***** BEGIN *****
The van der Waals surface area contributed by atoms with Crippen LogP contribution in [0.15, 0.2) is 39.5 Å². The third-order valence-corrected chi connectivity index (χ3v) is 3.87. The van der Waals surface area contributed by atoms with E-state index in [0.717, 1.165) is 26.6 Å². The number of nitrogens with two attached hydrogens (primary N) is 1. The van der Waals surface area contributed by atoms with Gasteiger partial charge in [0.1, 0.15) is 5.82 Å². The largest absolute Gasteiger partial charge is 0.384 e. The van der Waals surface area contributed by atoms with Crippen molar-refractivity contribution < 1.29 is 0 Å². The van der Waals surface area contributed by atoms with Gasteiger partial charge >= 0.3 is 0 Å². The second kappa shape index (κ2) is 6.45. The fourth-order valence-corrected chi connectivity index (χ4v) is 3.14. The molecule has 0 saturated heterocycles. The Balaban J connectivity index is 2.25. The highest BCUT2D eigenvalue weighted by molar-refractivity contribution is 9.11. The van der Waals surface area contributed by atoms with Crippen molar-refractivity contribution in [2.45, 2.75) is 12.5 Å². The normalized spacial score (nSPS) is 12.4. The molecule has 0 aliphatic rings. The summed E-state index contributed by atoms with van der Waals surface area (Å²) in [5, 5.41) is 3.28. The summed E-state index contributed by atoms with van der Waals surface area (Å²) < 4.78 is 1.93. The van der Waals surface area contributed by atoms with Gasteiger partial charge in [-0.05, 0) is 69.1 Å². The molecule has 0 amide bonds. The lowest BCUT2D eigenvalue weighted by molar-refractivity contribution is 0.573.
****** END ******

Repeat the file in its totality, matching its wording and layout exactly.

The van der Waals surface area contributed by atoms with Crippen LogP contribution in [0.15, 0.2) is 39.5 Å². The third-order valence-corrected chi connectivity index (χ3v) is 3.87. The van der Waals surface area contributed by atoms with E-state index in [0.717, 1.165) is 26.6 Å². The number of nitrogens with two attached hydrogens (primary N) is 1. The van der Waals surface area contributed by atoms with Gasteiger partial charge in [0.1, 0.15) is 5.82 Å². The largest absolute Gasteiger partial charge is 0.384 e. The van der Waals surface area contributed by atoms with Crippen molar-refractivity contribution < 1.29 is 0 Å². The van der Waals surface area contributed by atoms with Gasteiger partial charge >= 0.3 is 0 Å². The second kappa shape index (κ2) is 6.45. The fourth-order valence-corrected chi connectivity index (χ4v) is 3.14. The molecule has 0 saturated heterocycles. The Balaban J connectivity index is 2.25. The highest BCUT2D eigenvalue weighted by molar-refractivity contribution is 9.11. The van der Waals surface area contributed by atoms with Crippen molar-refractivity contribution in [2.45, 2.75) is 12.5 Å². The normalized spacial score (nSPS) is 12.4. The molecule has 0 aliphatic rings. The summed E-state index contributed by atoms with van der Waals surface area (Å²) in [5, 5.41) is 3.28. The summed E-state index contributed by atoms with van der Waals surface area (Å²) < 4.78 is 1.93. The van der Waals surface area contributed by atoms with Gasteiger partial charge in [-0.05, 0) is 69.1 Å². The molecule has 0 amide bonds. The lowest BCUT2D eigenvalue weighted by molar-refractivity contribution is 0.573.